Unsolicited Endorsement: American Horror Story

I know I’m a little late in endorsing Ryan Murphy’s latest TV jaunt, this time into spooky, scary, Werewolf Bar Mitzvah-land. But I wanted the hoopla around the pilot to, uh, die down to see if the show–about a family that moves into a haunted house–could sustain itself past the bizarre kitchen sink stew that Murphy concocted in that first episode.

And by golly, it can. Halfway through the season, I still haven’t missed an episode. Next to ABC’s Revenge, American Horror Story is this year’s most addictive guilty pleasure. Even though the show regularly borrows from dozens of horror movie tropes, it still does something fresh with each one, seductively leading us down that grotesque basement staircase until it’s too late for us to escape. This show has elicited more WTFs out of me than Agador Spartacus’ Guatamalaness. (Plus, two of the show’s writers/producers used to write for The X-Files, so I’m contractually obligated to like it.)

And the show is fairly well-acted, with the exception of Dylan McDermott (Ben), who seems to only have one acting setting: as Bobby from The Practice. The stars here are easily Connie Britton (Vivien) and Jessica Lange (Constance), whose southern belle-meets-Mommie Dearest should land her an Emmy next year.

What I’ve found most interesting about the show surprisingly isn’t the A storyline that mainly consists of Ben and Vivian’s troubled marriage. It’s the mythos surrounding the house, built family by family by its previous occupants. I’ve been impressed by the show’s storytelling technique, using multiple storylines spanning multiple time periods, that gives viewers–amateur Nancy Drews or  Hardy Boys or Shaggies and Scoobies that we all are–a chance to slowly unravel why the house is so effed up. That layering of stories, each perfectly nuanced but all ultimately involving the house as witness/participant, is what makes each “aha” moment on the show worth it.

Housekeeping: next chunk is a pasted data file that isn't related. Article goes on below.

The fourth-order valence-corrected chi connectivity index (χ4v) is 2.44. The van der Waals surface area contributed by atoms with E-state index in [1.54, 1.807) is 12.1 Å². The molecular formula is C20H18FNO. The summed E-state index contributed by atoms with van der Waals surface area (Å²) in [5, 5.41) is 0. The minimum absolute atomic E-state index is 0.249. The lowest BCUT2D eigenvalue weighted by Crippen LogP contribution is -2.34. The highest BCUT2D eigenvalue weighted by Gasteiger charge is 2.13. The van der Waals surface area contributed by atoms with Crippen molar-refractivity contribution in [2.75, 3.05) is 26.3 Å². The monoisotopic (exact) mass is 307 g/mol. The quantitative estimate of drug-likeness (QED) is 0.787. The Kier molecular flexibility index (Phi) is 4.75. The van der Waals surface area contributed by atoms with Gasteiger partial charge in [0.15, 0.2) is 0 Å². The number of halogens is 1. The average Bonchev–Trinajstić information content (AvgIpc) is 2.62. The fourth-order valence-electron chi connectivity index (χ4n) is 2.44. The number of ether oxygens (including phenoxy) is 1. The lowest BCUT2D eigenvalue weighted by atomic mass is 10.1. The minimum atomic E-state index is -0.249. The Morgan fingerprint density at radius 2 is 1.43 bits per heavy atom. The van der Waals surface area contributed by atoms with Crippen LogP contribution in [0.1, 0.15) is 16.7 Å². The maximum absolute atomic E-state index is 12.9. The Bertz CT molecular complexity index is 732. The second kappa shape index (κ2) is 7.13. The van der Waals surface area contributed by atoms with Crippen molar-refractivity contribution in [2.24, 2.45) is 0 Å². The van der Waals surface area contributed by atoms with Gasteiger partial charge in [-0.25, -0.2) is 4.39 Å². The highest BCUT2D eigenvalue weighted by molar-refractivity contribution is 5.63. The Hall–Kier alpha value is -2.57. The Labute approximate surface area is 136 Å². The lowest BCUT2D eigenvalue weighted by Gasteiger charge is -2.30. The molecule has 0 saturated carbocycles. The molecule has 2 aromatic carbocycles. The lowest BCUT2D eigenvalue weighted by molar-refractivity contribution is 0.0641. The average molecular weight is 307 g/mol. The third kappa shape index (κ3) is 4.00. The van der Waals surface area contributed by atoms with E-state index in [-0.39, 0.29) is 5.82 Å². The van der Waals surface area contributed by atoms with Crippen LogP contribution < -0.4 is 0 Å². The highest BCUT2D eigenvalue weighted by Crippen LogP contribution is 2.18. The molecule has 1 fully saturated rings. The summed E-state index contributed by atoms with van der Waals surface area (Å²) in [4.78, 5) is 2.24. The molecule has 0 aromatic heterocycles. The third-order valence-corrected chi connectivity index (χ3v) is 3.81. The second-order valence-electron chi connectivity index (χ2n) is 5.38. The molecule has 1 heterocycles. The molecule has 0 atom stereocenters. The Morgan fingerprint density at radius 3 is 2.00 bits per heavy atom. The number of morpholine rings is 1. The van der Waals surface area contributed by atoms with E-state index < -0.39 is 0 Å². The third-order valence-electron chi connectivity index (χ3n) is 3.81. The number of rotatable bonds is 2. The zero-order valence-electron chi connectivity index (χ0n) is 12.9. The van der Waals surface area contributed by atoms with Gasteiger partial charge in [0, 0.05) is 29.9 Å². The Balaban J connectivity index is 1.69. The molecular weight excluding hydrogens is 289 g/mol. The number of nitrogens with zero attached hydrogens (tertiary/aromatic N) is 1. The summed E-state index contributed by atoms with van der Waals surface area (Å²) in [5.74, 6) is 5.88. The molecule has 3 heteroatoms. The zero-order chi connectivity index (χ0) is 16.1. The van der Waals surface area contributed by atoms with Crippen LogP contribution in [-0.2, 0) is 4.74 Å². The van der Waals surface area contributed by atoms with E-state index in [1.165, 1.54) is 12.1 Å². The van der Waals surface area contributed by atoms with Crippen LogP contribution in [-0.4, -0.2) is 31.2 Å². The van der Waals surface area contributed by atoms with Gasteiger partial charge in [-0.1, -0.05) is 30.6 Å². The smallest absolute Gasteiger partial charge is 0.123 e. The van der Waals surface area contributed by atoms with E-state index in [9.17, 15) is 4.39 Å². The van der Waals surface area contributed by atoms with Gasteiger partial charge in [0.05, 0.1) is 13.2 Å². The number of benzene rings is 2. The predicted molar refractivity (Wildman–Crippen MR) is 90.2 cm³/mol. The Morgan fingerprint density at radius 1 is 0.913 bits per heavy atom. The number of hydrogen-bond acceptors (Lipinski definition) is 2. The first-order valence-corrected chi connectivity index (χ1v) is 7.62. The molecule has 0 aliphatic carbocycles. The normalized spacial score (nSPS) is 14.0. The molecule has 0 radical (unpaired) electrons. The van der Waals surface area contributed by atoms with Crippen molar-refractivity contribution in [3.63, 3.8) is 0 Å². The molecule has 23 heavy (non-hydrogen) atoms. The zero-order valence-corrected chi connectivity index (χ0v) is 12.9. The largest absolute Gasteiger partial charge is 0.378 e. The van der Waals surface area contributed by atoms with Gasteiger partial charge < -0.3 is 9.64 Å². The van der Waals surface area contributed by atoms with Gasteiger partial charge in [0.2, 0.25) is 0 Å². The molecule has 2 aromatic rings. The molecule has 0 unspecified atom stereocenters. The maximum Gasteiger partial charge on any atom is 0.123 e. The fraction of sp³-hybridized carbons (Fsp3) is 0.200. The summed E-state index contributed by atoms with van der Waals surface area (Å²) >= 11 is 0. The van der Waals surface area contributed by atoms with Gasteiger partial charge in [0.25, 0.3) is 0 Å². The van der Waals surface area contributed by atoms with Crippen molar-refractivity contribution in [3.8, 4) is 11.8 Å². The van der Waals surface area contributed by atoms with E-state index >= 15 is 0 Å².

Is this a perfect TV show? By all means, no. In fact, judged against the traditional framework of television dramas, this show really shouldn’t work.

But the genius of it is that it somehow does. It defies convention enough to keep us hooked and powerless to turn away, even when Vivien wantonly eats a raw brain as a snack to feed the growing demon baby inside her. (See? Really, on paper, that shouldn’t work. But holy hell, it does!)

This show might not be for everyone. And based on Murphy’s track record, its creative genius might be short-lived, even though it’s already been renewed for a second season. But for those wanting the thrills of a midnight roller coaster ride in an abandoned amusement park, American Horror Story provides something that’s been missing from the TV landscape in recent years: balls to try something different.

If you’re in, you won’t regret it. Just keep all limbs inside the vehicle at all times.

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